We gained valuable insight in the development of our project design from Dr. Bruce Ritchie at the University of Alberta. Dr. Ritchie focuses on Bleeding disorders and Thrombosis and has also synthesized “recombinant blood clotting proteins, both in E.coli, and in human tissue culture cells”, while completing his post-doctoral fellowship in Biochemistry at the University of British Columbia. He supports our proposal, especially since many other competing companies producing blood coagulants (Tisseel, Duraseal, FlowSeal) utilize components of human blood. Nonetheless, he also provided us with further suggestions to consider in our design. Specifically, he raised his concern that “the venom proteins are likely to be immunogenic [,] caus[ing] an antibody response that will be a problem for re-treatment”. However, antibodies usually take 10-14 days to form, meaning that, since our goal is to prevent excessive blood loss in an emergency situation, the formation of antibodies is not as problematic in the acute phase. His advice did however lead us to infer that our product could only be used once per person because of the high chance of an immunogenic response from the body. Although we had considered designing our blood coagulant in a bandage and/or gel form, Dr. Ritchie also suggested another application method that we could consider. This would take the form of a pre-filled syringe that could be used to apply the product to the wound when needed. This application method is already being used by Pfizer’s blood coagulant, Xyntha, which “is preloaded in a syringe as a dried powder and a liquid solvent (typically water) that mix when the plunger is pressed”. Using the knowledge he provided, we eventually decided on using a pre-filled syringe containing our construct followed by a bandage for sealing it in place. Additionally, Dr. Ritchie suggested that our product design should be easy to remove from its packaging and apply, in addition to stressing the importance of storing and applying our blood coagulant in a sterile fashion. Overall, Dr. Ritchie’s expertise in the hematology field proved to be very beneficial in aiding with the design of our blood coagulant.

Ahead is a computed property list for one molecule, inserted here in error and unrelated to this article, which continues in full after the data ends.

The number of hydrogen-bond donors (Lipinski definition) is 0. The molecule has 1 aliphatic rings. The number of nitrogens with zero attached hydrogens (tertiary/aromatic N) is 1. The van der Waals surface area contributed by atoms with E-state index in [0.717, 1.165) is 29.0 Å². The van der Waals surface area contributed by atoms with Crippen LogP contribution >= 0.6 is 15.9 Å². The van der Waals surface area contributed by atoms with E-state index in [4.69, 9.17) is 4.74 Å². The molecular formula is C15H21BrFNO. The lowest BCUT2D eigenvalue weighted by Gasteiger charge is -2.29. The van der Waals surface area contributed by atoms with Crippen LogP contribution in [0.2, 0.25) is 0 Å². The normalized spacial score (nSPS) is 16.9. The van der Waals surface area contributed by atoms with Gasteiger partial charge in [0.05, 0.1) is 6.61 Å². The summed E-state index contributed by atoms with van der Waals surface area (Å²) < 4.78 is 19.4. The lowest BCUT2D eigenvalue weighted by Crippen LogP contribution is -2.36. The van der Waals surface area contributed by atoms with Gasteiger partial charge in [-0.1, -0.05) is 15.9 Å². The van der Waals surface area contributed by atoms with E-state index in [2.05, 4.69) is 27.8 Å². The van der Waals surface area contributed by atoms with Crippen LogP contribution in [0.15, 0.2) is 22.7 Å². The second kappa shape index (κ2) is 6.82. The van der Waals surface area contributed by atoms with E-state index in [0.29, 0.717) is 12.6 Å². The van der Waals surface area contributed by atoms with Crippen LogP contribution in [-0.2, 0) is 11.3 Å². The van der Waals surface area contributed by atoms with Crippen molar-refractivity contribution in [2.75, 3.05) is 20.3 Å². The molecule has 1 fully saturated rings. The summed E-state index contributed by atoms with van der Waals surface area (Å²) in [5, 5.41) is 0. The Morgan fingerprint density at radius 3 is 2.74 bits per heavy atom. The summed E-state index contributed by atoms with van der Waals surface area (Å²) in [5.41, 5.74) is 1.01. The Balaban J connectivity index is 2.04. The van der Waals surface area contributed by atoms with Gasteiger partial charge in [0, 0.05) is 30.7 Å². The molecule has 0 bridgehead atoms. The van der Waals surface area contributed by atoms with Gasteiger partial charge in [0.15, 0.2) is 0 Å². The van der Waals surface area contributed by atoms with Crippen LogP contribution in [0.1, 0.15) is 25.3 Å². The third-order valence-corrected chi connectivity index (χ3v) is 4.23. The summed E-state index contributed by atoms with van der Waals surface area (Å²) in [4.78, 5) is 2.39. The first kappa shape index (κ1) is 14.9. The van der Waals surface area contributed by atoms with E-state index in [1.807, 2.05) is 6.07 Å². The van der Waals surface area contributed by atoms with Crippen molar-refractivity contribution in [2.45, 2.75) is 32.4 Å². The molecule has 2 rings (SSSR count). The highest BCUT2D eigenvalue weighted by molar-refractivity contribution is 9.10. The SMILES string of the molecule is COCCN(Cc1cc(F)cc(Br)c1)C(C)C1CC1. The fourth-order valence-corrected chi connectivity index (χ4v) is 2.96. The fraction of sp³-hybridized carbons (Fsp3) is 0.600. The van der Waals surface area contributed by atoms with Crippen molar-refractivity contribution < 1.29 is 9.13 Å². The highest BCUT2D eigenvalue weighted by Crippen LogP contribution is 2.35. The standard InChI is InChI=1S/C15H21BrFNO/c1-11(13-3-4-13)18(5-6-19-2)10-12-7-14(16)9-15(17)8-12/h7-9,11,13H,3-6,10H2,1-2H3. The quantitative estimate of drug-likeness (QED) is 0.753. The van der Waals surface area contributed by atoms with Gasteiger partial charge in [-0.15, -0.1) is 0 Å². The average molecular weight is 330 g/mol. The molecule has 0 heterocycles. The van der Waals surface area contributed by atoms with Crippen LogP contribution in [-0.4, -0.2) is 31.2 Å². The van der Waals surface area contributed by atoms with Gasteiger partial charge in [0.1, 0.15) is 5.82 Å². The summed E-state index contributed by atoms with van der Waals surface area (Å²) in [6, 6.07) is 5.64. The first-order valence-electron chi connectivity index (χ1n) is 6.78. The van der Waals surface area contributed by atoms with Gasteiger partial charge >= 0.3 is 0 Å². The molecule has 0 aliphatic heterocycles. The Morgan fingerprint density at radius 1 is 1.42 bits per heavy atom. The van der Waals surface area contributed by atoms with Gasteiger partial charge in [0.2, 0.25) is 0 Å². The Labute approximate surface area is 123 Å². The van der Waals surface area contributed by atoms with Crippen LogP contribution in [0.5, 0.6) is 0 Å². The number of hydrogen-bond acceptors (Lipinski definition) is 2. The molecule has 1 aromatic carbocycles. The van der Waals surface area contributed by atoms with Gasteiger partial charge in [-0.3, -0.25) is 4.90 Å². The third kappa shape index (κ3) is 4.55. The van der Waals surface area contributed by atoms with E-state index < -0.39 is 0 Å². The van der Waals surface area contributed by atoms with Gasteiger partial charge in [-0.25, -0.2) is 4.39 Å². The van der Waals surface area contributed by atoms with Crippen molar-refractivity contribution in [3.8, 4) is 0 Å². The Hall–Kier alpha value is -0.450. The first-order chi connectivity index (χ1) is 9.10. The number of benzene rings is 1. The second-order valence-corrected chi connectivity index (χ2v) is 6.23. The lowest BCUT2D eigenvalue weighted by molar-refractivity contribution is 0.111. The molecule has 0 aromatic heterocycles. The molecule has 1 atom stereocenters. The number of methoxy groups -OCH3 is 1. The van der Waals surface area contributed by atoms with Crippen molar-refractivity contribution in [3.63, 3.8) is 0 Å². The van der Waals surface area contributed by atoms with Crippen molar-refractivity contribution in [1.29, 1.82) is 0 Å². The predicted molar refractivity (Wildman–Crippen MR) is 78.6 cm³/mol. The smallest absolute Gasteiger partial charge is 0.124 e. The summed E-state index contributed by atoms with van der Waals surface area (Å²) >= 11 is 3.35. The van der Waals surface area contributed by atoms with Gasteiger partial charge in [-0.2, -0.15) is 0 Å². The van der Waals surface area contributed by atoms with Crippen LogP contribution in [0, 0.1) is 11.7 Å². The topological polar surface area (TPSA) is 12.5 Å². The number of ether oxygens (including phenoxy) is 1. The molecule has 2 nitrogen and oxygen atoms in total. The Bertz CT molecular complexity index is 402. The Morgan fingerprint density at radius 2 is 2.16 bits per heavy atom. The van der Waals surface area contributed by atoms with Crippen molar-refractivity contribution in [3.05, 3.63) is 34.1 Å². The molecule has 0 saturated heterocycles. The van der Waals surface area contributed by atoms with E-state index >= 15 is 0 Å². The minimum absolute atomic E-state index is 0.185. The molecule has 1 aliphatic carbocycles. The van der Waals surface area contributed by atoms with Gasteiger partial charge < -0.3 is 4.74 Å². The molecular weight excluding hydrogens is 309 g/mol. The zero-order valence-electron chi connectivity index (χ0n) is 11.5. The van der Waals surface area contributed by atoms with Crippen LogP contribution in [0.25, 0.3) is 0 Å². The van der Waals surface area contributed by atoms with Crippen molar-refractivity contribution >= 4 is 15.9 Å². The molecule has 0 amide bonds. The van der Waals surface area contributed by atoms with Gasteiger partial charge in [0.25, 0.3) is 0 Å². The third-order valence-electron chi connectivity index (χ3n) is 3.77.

St. John's Ambulance

We were able to conduct a phone interview with Chris, the training manager for St. John’s Ambulance in our province, in order to gain further feedback on our our project design. The interview was centered mainly around the possible application of our blood coagulant and any other considerations we need to keep in mind when designing our construct. He informed us that hemostatic agents as the one that we are designing would be most effective in cavity wounds, which are difficult to treat using the traditional methods of slapping the wound and applying direct pressure to stop bleeding, as is often performed on flat wounds. Chris mentioned several pros and cons of applying our blood coagulant in a bandage or a gel form. Gels are more affected by temperature changes and become less effective in colder temperatures, which is not the case for bandages; however, bandages can quickly dry up in their packaging. Since special training is required to apply a hemostatic agent, it could not be included in a first-aid kit; however, it could still be marketed in stores such as Outdoor World. Chris also addressed his concern that the snake venom component included our construct could induce a systemic reaction when it comes into contact with the tissue. Overall, he stressed the importance of considering the shelf life our hemostatic agent, the application medium of our blood coagulant and if it causes any systemic reactions in the body. Although there are several hemostatic agents already being produced, he liked our approach of using a component of snake venom as it is very different from current methods, that use agents ranging from shellfish derivatives to volcanic rock . The interview with Chris from St. John’s Ambulance provided us with valuable feedback for us to consider in the further design of our project and its application. In fact, the positive and negative aspects he provided on application methods led us to decide on using a bandage component for applying our product.